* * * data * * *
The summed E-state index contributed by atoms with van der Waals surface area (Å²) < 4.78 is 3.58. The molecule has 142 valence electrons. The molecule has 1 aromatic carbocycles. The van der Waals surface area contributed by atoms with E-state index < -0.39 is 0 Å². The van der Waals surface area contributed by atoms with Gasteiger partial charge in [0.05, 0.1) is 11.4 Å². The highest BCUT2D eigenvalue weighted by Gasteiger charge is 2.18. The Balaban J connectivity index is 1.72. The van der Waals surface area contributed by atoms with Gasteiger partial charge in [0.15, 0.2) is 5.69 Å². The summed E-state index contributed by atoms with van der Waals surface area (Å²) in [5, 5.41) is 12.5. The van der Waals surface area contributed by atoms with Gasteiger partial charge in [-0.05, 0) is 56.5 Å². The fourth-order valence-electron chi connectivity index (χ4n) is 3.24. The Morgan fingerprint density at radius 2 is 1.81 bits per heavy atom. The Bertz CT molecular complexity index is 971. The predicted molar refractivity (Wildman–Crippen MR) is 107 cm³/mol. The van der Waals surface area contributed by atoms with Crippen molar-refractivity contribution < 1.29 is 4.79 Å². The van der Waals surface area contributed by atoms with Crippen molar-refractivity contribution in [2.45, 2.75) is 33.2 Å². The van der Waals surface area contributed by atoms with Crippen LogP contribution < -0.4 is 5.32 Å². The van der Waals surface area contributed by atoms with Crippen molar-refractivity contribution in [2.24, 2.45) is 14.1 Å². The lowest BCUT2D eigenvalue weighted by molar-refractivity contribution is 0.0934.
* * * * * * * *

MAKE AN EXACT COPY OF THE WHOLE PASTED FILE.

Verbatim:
The summed E-state index contributed by atoms with van der Waals surface area (Å²) < 4.78 is 3.58. The molecule has 142 valence electrons. The molecule has 1 aromatic carbocycles. The van der Waals surface area contributed by atoms with E-state index < -0.39 is 0 Å². The van der Waals surface area contributed by atoms with Gasteiger partial charge in [0.05, 0.1) is 11.4 Å². The highest BCUT2D eigenvalue weighted by Gasteiger charge is 2.18. The Balaban J connectivity index is 1.72. The van der Waals surface area contributed by atoms with Gasteiger partial charge in [0.15, 0.2) is 5.69 Å². The summed E-state index contributed by atoms with van der Waals surface area (Å²) in [5, 5.41) is 12.5. The van der Waals surface area contributed by atoms with Gasteiger partial charge in [-0.05, 0) is 56.5 Å². The fourth-order valence-electron chi connectivity index (χ4n) is 3.24. The Morgan fingerprint density at radius 2 is 1.81 bits per heavy atom. The Bertz CT molecular complexity index is 971. The predicted molar refractivity (Wildman–Crippen MR) is 107 cm³/mol. The van der Waals surface area contributed by atoms with Crippen molar-refractivity contribution < 1.29 is 4.79 Å². The van der Waals surface area contributed by atoms with Crippen molar-refractivity contribution in [2.45, 2.75) is 33.2 Å². The van der Waals surface area contributed by atoms with Crippen LogP contribution < -0.4 is 5.32 Å². The van der Waals surface area contributed by atoms with Crippen molar-refractivity contribution in [2.24, 2.45) is 14.1 Å². The lowest BCUT2D eigenvalue weighted by molar-refractivity contribution is 0.0934.